I have had more calls lately on the topic of blogging than I could ever have imagined. Even my current clients are calling me saying “So you blog for that ONE client? Why aren’t you doing that for ME?!?!”
It’s a sticky situation for a writer and marketer who makes a living capturing and communicating the “voice” of her clients. Saying “I don’t recommend hiring someone to blog for you” has resulted in a slew of calls asking for me to do exactly that.
Go figure. (I think “reverse psychology” may be a marketing technique I should have pursued in the first year of my business – back when I was “hungry” and struggling!) Ah, hindsight…
So, what CAN I do to help you if you are new to the blogosphere? What WILL I do to help you launch your first blog? If you were to call me today for an initial consultation on launching a business blog, I’d begin our conversation by ask you the following questions:
- Is your current website functioning well and is it able to handle a blog?
- Do you have enough control to get a blog and an RSS feed added?
- Can your current host “drop one in” or can they give the information to a third party programmer so you can hire it done?
If the answer to any of those is no, I’d recommend that you either get a new website package that meets your expanding needs or start looking at off-site blogging engines. I’d also tell you that the most “bang for your blog” will be achieved with an on-site blog.
Larger websites with more information and quality content are going to spider better. To Google, size DOES matter, but so does quality. Placing your blog elsewhere is sending content traffic away from your main site.
NOTE: If you do plan to go offsite, be sure you can get backups of your content easily. What could be worse than having a couple years of blogging “disappear” because someone else’s server crashed? Even if you have onsite blogging, or any regularly changing content, you should have comprehensive backup procedures in place and working once a week.
Consulting clients usually have questions for me at this point. The most common questions are:
What do YOU use?
(Update note 10-31-2007: After several years with Geeklog, I’ve now switched over both my business site and my blog site to WordPress. I love it and recommend it for beginning and seasoned bloggers alike. I prefer to self-host my blogs, and use my own domain names.)
I use Geeklog (www.Geeklog.net). It’s not just for blogging. It’s an open source content management system and can serve as an entire website. I have customized mine to meet all my needs. I also use it for my personal blog. About three years ago I started using it for my main business website as well because I wanted a cross branded look, an easy-to-update website, and I wanted to have more control over the way my sites behaved without having to dive into HTML all the time. And, yes, I like it THAT much.
Do you recommend this Geeklog for a new blogger?
That depends on your level of expertise with programs of this type and/or your willingness to learn. If you just want to write, and that’s challenging enough, then Geeklog may not be the best option for you. There are a slew of options available these days. Geeklog is just one.I’ve heard great things about the TypePad blog engine, although I’ve not used it myself. This is a blog-only add-in for an existing site. If you want a fast, simple solution to begin blogging now, this may get you blogging quickly and keep you happy.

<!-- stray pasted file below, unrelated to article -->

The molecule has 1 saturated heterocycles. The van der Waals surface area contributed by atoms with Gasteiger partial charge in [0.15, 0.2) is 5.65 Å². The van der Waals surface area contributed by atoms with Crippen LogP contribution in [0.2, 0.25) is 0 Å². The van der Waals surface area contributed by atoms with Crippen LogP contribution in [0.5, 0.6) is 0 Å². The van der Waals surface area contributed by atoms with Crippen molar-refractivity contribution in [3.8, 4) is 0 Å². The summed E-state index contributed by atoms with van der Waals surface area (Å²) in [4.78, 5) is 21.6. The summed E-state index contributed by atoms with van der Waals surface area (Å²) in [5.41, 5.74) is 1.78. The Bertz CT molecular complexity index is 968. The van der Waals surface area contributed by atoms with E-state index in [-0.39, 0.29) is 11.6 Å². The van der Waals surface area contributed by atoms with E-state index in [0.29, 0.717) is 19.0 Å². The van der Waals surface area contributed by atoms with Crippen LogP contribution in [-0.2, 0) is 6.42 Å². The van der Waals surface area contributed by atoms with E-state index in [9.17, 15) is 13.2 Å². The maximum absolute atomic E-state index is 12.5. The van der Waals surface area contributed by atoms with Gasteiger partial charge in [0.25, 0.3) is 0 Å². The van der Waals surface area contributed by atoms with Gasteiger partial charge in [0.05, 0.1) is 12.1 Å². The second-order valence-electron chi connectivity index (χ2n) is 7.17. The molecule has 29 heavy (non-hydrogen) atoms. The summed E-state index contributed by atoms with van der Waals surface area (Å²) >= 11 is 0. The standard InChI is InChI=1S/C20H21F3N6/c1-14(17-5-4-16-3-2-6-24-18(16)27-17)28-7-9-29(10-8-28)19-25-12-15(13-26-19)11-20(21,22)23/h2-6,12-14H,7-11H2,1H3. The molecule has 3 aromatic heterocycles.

If you crave more flexibility and are willing to learn a bit about the system to gain it, then Geeklog is possibly as perfect for you as it has been for me.
How much you enjoy using Geeklog (or any similar system) will depend on how knowledgeable, how responsive, and how talented your tech support person (or programmer) proves to be. Mine is fabulous, so I have no worries. When I get stuck, she bails my backside out. I’ve looked at several options over the last few years, and I always come back loving Geeklog that much more… so far.
Warning to technology lovers like me: If you poke around in the guts of your system without knowing every tiny detail about what you are doing, you are going to make some messes. It’s a fact. Make sure your own techie has the time, the patience and the expertise to put things back in order and offer advice when you need it. If you plan to self-educate and tend to poke around behind the scenes of your websites, keep the techie on retainer and keep your backups current.
How much will it cost to get this up and going?
That depends on how you set up your blog. If you do it all yourself, it can be free. (But expect to spend many hours determining and weighing all your options). If you hire someone to do it all for you, the cost will vary based on their rates and how efficiently they work.Unless you want an exorbitant amount of customization or you have the tendency to change your mind a lot in the middle of a project, you should be able to hire someone to create blog that coordinates with your current site for under $500.
Over the last month, I’ve talked with a number of real estate folks that have been considering buying a “real estate blogging package” and the cost for these packages seems to be running about $1500+. Now, how can I say this nicely… *ahem*
What a crock! Run away! Quickly! Go!